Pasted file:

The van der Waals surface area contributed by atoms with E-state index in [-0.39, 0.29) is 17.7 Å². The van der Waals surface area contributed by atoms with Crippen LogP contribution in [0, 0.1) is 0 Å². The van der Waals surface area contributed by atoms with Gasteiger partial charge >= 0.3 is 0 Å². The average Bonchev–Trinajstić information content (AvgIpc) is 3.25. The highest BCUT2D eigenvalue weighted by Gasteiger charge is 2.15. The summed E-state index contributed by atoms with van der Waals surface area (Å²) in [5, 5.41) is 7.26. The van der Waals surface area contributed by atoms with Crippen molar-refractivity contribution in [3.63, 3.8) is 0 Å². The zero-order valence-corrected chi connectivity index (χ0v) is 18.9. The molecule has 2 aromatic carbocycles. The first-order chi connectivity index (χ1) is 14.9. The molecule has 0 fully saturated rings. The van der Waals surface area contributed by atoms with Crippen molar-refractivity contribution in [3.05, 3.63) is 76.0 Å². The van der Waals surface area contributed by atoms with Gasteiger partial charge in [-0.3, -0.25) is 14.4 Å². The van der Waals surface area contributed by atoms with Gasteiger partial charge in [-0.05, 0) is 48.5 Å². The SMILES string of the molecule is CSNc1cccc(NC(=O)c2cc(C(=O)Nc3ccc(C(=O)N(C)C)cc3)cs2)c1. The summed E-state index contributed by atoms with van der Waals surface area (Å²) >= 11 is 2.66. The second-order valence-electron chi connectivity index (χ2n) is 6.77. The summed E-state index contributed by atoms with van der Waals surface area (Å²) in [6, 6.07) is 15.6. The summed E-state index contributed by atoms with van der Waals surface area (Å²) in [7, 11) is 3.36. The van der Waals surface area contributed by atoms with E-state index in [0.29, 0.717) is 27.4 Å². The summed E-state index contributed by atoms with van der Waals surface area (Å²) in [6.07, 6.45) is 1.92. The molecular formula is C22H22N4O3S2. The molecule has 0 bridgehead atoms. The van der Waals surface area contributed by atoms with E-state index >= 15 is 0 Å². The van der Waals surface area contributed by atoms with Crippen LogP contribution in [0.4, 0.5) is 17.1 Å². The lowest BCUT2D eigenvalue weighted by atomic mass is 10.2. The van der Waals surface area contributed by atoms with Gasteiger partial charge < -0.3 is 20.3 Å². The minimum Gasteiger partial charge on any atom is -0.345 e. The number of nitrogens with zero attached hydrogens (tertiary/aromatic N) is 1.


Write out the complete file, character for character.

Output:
The van der Waals surface area contributed by atoms with E-state index in [-0.39, 0.29) is 17.7 Å². The van der Waals surface area contributed by atoms with Crippen LogP contribution in [0, 0.1) is 0 Å². The van der Waals surface area contributed by atoms with Gasteiger partial charge >= 0.3 is 0 Å². The average Bonchev–Trinajstić information content (AvgIpc) is 3.25. The highest BCUT2D eigenvalue weighted by Gasteiger charge is 2.15. The summed E-state index contributed by atoms with van der Waals surface area (Å²) in [5, 5.41) is 7.26. The van der Waals surface area contributed by atoms with Crippen molar-refractivity contribution in [3.63, 3.8) is 0 Å². The zero-order valence-corrected chi connectivity index (χ0v) is 18.9. The molecule has 2 aromatic carbocycles. The first-order chi connectivity index (χ1) is 14.9. The molecule has 0 fully saturated rings. The van der Waals surface area contributed by atoms with Crippen molar-refractivity contribution in [3.05, 3.63) is 76.0 Å². The van der Waals surface area contributed by atoms with Gasteiger partial charge in [-0.3, -0.25) is 14.4 Å². The van der Waals surface area contributed by atoms with Gasteiger partial charge in [-0.05, 0) is 48.5 Å². The SMILES string of the molecule is CSNc1cccc(NC(=O)c2cc(C(=O)Nc3ccc(C(=O)N(C)C)cc3)cs2)c1. The summed E-state index contributed by atoms with van der Waals surface area (Å²) >= 11 is 2.66. The second-order valence-electron chi connectivity index (χ2n) is 6.77. The summed E-state index contributed by atoms with van der Waals surface area (Å²) in [6, 6.07) is 15.6. The summed E-state index contributed by atoms with van der Waals surface area (Å²) in [7, 11) is 3.36. The van der Waals surface area contributed by atoms with E-state index in [0.29, 0.717) is 27.4 Å². The summed E-state index contributed by atoms with van der Waals surface area (Å²) in [6.07, 6.45) is 1.92. The molecular formula is C22H22N4O3S2. The molecule has 0 bridgehead atoms. The van der Waals surface area contributed by atoms with E-state index >= 15 is 0 Å². The van der Waals surface area contributed by atoms with Crippen LogP contribution in [0.4, 0.5) is 17.1 Å². The lowest BCUT2D eigenvalue weighted by atomic mass is 10.2. The van der Waals surface area contributed by atoms with Gasteiger partial charge < -0.3 is 20.3 Å². The minimum Gasteiger partial charge on any atom is -0.345 e. The number of nitrogens with zero attached hydrogens (tertiary/aromatic N) is 1.